Scope and Content
Title: Reverend Thomas R. Cook journals
Identifier/Call Number: ARC Mss 82
UC Santa Barbara Library, Department of Special Collections
Language of Material:
0.4 linear feet
(1 document box)
Date (inclusive): 1870-1936
Date (bulk): 1870-1881
Consists of fifteen journals written by Reverend Thomas Cook, a Methodist preacher, who wrote about his experience growing
up during the Western Expansion, Civil War, and life as Reverend preaching across the mining towns of Colorado.
Special Research Collections, UC Santa Barbara
Cook, Thomas R., Reverend, 1848-1937
Purchased by Special Research Collections in 2016.
[Identification of Item], Reverend Thomas R. Cook journals, ARC Mss 82. Department of Special Collections, UC Santa Barbara
Library, University of California, Santa Barbara.
The collection is open for research.
Copyright has not been assigned to the Department of Special Collections, UCSB. All requests for permission to publish or
quote from manuscripts must be submitted in writing to the Head of Special Collections. Permission for publication is given
on behalf of the Department of Special Collections as the owner of the physical items and is not intended to include or imply
permission of the copyright holder, which also must be obtained.
Reverend Thomas R. Cook was born on May 18, 1848 in Middletown, Pennsylvania, to William Cook, a saddlemaker and later a farmer,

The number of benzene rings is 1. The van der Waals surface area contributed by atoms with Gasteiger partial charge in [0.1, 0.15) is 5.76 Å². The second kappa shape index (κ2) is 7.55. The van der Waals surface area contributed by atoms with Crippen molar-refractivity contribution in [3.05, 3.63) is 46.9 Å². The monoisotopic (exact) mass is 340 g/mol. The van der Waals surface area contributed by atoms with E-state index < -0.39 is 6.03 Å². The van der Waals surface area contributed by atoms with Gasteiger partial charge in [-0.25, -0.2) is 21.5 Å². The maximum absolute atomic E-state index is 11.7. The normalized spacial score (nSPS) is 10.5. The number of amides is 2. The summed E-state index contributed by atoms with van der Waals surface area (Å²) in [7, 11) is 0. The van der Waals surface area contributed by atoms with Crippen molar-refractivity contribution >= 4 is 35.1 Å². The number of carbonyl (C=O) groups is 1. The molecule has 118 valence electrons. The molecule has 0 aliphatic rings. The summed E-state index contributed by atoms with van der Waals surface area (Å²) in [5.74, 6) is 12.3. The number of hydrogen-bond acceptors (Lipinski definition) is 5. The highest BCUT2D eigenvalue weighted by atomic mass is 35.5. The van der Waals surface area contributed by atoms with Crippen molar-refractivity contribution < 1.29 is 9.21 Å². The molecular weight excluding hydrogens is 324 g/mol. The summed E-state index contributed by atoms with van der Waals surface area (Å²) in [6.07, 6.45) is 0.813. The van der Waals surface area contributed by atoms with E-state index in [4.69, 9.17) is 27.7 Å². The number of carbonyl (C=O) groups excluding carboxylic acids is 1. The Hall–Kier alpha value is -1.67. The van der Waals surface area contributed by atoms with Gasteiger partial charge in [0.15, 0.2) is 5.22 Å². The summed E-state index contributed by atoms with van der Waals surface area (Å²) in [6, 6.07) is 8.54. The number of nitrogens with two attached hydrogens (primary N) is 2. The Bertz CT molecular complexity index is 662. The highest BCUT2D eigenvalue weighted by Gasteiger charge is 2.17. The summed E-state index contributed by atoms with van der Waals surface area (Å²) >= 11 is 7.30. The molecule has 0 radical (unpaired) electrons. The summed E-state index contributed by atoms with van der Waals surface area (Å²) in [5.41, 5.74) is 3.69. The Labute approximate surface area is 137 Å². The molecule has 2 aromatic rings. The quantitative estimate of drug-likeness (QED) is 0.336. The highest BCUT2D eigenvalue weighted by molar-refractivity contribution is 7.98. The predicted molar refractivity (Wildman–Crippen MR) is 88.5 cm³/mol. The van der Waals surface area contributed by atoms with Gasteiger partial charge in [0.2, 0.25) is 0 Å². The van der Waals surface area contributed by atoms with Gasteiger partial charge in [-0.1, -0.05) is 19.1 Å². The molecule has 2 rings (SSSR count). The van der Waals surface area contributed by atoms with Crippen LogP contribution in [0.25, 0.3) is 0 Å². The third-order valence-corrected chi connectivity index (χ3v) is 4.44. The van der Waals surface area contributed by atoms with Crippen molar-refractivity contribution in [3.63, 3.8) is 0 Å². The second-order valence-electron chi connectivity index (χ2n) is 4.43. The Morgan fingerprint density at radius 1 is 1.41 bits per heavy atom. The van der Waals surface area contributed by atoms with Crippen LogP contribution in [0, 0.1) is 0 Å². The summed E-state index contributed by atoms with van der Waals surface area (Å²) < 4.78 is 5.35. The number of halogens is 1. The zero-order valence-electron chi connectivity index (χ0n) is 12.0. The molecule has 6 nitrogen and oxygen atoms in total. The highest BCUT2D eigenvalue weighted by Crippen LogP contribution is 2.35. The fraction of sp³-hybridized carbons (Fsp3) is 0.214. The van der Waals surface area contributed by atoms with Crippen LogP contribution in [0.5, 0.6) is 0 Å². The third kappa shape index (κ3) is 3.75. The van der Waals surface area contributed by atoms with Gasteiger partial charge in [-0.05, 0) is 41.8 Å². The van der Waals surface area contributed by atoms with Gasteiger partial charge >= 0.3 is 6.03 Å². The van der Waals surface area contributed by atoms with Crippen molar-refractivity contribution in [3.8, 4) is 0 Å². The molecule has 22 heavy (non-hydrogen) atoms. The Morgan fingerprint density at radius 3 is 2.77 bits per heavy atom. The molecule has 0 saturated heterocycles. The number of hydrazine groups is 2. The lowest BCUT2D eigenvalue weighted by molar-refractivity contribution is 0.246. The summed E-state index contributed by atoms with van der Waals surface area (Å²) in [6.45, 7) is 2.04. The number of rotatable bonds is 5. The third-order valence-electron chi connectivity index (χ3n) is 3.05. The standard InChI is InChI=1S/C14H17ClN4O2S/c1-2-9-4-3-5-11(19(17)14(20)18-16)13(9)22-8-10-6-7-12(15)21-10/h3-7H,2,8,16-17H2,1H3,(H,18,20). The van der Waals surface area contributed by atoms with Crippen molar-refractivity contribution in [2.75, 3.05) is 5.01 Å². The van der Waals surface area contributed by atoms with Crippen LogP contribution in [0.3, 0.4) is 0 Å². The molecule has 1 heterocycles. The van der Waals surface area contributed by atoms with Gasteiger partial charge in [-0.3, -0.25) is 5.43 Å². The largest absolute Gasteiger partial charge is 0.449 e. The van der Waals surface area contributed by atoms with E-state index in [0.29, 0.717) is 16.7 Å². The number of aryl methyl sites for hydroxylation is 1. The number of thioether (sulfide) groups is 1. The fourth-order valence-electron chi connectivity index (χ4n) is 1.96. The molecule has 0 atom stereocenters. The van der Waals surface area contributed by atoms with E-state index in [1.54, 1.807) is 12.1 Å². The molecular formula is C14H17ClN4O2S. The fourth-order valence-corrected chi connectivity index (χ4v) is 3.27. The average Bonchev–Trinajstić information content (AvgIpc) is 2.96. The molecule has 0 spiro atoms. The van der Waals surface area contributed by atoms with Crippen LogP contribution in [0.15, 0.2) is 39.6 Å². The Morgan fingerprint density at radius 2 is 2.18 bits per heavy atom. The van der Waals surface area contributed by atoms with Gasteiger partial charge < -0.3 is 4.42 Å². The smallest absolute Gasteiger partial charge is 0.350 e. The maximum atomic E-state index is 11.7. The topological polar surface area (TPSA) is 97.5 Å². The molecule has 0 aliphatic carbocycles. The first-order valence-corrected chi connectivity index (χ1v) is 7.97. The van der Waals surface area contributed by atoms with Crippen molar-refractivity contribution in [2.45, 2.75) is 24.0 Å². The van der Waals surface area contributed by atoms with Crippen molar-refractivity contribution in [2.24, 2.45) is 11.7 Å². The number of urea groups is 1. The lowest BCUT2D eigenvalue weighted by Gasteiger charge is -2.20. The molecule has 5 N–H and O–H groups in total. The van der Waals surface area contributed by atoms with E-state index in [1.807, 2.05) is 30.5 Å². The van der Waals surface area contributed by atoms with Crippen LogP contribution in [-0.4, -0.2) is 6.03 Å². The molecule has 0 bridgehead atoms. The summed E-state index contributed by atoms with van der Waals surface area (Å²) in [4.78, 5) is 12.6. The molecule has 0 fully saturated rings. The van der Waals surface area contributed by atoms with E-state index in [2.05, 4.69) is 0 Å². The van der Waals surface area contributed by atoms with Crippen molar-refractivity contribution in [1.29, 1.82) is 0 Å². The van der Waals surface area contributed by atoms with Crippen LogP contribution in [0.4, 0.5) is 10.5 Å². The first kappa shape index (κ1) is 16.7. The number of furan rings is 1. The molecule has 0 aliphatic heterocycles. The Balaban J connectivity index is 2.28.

and Mary Katherine Rice Cook. As a young child Cook’s family journeyed from Ohio to Iowa in 1853 to begin a life of farming.
At the time, Iowa was largely unsettled and had only received statehood seven years prior. In 1858, Cook’s mother died of
consumption and soon after his father remarried. During the Civil War, Cook’s father and two uncles joined the 35th Regiment
of Company K, a Muscatine located Union volunteer infantry, leaving Cook to take on the responsibilities of the farm and family.
In 1870, Cook graduated from Cornell College in Mount Vernon, Iowa. The college was founded in 1853 by Methodist minister
from North Carolina, one of the many colleges stemming from the Third Great Awakening. Cook initially took up teaching but
by 1875 had become a Methodist preacher himself and moved to Colorado. Cook would preach among the small mining towns and,
as his journals indicates, tutor a Chinese immigrant. His adult life was filled with descriptions of the Western Expansion
experience with community conflicts during the Civil War, Native Americans (aftermath of the Meeker Massacre), and mining
town life. By 1879, Cook had married a family friend by the name of Mary and settled in Fairplay, Colorado. They had a daughter,
Leonara and a son, who died as infant. At the age of eighty-nine Cook died in Sierra Nevada, California.
Scope and Content
The collection consists of fifteen journals detailing Reverend Thomas Cook's life and work. A few of the journals detail his
childhood, which include accounts his family's move to Iowa and the conflicts within the community between Union and Confederate
neighbors. Moreover, one of the journals detail Cook's short career as a teacher. The bulk of the journals relate to Cook's
life as a Methodist preacher throughout Colorado. Those journals include poems, funeral service descriptions, drafts of letters,
spiritual text, church adminstrative notes, and stories chronicling his ministery.
Maintains original file titles of the creator.
Arranged roughly in chronological order.
Subjects and Indexing Terms
Gold mines and mining--Colorado
Iowa--History--Civil War, 1861-1865--Personal narratives
Missouri--History--Civil War, 1861-1865--Personal narratives
United States--History--Civil War, 1861-1865--Anecdotes